Minister: Iran May Drop Gas Pipeline Project with Pakistan

13920808000665_PhotoI Iran’s top oil ministry official announced on Wednesday the country is likely to give up on the multi-billion-dollar pipeline project which was due to take its rich gas reserves to energy hungry Pakistan.
“The contract for supplying gas to Pakistan is likely to be annuled,” Iranian Oil Minister Bijan Namdar Zanganeh told reporters on the sidelines of a gas forum here in Tehran on Wednesday.

Zanganeh did not state any further details in this regard.

The pipeline is almost complete on the Iranian side long ago, but the Pakistani side, which has long been under the United States’ heavy pressures to give up the project, has been short of financing. Pakistan has run into repeated problems to pay for the 780 kilometer (485 mile) section to be built on its side of the border.

In a recent demand, the Islamabad officials demanded Iran to finance their part of the project as well.

Yet, earlier this week Pakistani Foreign Ministry Spokesman Aizaz Chaudhry once again reiterated that Islamabad is resolved to pursue expedition of the pipeline project.

“It (IP) should be seen in the context of acute energy crisis that we have in our country,” said the Pakistani official, adding that his government is pursuing the case to accelerate the implementation process of the project.

Early in October, Pakistani Petroleum and Natural Resources Minister Shahid Khaqan Abbasi asked Iran to finance $2bln in the construction of Pakistan’s side of the IP gas pipeline project.

The Pakistani petroleum minister said preparatory work was complete, but they had asked Iran to provide $2bln for the construction work.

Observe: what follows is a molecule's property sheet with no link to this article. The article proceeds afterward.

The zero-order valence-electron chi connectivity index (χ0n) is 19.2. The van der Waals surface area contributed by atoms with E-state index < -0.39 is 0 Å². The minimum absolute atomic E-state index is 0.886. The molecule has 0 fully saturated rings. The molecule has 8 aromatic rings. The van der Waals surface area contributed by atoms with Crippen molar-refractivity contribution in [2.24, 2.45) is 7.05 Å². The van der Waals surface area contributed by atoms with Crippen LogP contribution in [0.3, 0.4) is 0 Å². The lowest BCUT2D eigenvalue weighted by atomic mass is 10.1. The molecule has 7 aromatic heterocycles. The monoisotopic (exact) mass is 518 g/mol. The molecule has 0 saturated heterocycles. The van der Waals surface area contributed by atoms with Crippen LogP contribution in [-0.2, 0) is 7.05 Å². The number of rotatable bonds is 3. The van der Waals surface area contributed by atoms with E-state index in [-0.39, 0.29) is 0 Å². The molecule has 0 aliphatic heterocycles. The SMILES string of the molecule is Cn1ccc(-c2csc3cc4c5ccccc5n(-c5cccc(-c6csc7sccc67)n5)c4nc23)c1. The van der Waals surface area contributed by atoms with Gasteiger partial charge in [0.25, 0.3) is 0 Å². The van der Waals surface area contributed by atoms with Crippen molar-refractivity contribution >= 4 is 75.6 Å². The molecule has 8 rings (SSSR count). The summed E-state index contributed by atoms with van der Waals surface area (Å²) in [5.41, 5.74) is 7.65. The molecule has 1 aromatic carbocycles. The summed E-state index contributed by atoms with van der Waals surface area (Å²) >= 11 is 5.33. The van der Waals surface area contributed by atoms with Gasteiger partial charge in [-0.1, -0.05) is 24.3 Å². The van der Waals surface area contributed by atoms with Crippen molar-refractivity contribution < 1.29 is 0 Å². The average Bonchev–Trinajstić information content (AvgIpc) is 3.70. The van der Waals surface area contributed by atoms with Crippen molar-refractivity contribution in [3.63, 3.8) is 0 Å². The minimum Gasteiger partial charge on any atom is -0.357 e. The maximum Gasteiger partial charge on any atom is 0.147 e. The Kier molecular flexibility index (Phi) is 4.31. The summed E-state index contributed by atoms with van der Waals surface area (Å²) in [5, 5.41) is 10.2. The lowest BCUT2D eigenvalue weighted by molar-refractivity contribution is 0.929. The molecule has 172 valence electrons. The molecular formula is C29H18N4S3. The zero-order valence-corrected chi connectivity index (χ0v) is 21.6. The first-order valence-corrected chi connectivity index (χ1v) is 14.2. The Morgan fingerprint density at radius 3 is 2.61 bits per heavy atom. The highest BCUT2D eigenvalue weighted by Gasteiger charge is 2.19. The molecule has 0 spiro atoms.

Iran and Pakistan officially inaugurated the construction of the border part of the multi-billion-dollar gas pipeline project in March.

The project kicked off in a ceremony attended by former Iranian President Mahmoud Ahmadinejad and his former Pakistani counterpart Asif Ali Zardari at the two countries’ shared border region in Iran’s Southeastern city of Chabahar.

The 2700-kilometer long pipeline was to supply gas for Pakistan and India which are suffering a lack of energy sources, but India has evaded talks. In 2011, Iran and Pakistan declared they would finalize the agreement bilaterally if India continued to be absent in the meeting.

Iran has already constructed more than 900 kilometers of the pipeline on its soil.

According to the project proposal, the pipeline will begin from Iran’s Assalouyeh Energy Zone in the South and stretch over 1,100 km through Iran. In Pakistan, it will pass through Baluchistan and Sindh but officials now say the route may be changed if China agrees to the project.

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